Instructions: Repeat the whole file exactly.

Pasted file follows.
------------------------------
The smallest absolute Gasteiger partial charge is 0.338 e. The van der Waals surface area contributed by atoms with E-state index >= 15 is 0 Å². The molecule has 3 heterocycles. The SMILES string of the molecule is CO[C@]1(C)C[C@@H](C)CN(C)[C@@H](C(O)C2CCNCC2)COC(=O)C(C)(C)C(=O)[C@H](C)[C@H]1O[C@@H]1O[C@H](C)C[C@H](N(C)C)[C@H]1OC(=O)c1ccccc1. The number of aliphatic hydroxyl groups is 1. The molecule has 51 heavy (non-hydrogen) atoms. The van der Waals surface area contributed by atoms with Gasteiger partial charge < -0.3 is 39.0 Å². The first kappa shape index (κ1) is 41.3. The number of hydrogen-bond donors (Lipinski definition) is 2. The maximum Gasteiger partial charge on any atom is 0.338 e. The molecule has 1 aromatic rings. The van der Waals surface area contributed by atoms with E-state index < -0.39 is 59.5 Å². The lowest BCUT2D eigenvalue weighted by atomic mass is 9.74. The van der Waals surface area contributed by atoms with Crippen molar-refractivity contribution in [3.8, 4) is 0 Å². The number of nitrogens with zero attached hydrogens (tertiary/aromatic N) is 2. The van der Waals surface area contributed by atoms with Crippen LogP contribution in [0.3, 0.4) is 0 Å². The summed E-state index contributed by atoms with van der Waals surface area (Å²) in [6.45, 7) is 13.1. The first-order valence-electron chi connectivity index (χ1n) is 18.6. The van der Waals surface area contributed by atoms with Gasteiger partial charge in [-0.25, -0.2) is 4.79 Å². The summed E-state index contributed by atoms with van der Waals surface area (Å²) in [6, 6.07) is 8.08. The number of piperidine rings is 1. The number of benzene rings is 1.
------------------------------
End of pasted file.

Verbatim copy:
The smallest absolute Gasteiger partial charge is 0.338 e. The van der Waals surface area contributed by atoms with E-state index >= 15 is 0 Å². The molecule has 3 heterocycles. The SMILES string of the molecule is CO[C@]1(C)C[C@@H](C)CN(C)[C@@H](C(O)C2CCNCC2)COC(=O)C(C)(C)C(=O)[C@H](C)[C@H]1O[C@@H]1O[C@H](C)C[C@H](N(C)C)[C@H]1OC(=O)c1ccccc1. The number of aliphatic hydroxyl groups is 1. The molecule has 51 heavy (non-hydrogen) atoms. The van der Waals surface area contributed by atoms with Gasteiger partial charge < -0.3 is 39.0 Å². The first kappa shape index (κ1) is 41.3. The number of hydrogen-bond donors (Lipinski definition) is 2. The maximum Gasteiger partial charge on any atom is 0.338 e. The molecule has 1 aromatic rings. The van der Waals surface area contributed by atoms with E-state index < -0.39 is 59.5 Å². The lowest BCUT2D eigenvalue weighted by atomic mass is 9.74. The van der Waals surface area contributed by atoms with Crippen molar-refractivity contribution in [3.8, 4) is 0 Å². The number of nitrogens with zero attached hydrogens (tertiary/aromatic N) is 2. The van der Waals surface area contributed by atoms with Crippen LogP contribution in [0.3, 0.4) is 0 Å². The summed E-state index contributed by atoms with van der Waals surface area (Å²) in [6.45, 7) is 13.1. The first-order valence-electron chi connectivity index (χ1n) is 18.6. The van der Waals surface area contributed by atoms with Gasteiger partial charge in [-0.25, -0.2) is 4.79 Å². The summed E-state index contributed by atoms with van der Waals surface area (Å²) in [6, 6.07) is 8.08. The number of piperidine rings is 1. The number of benzene rings is 1.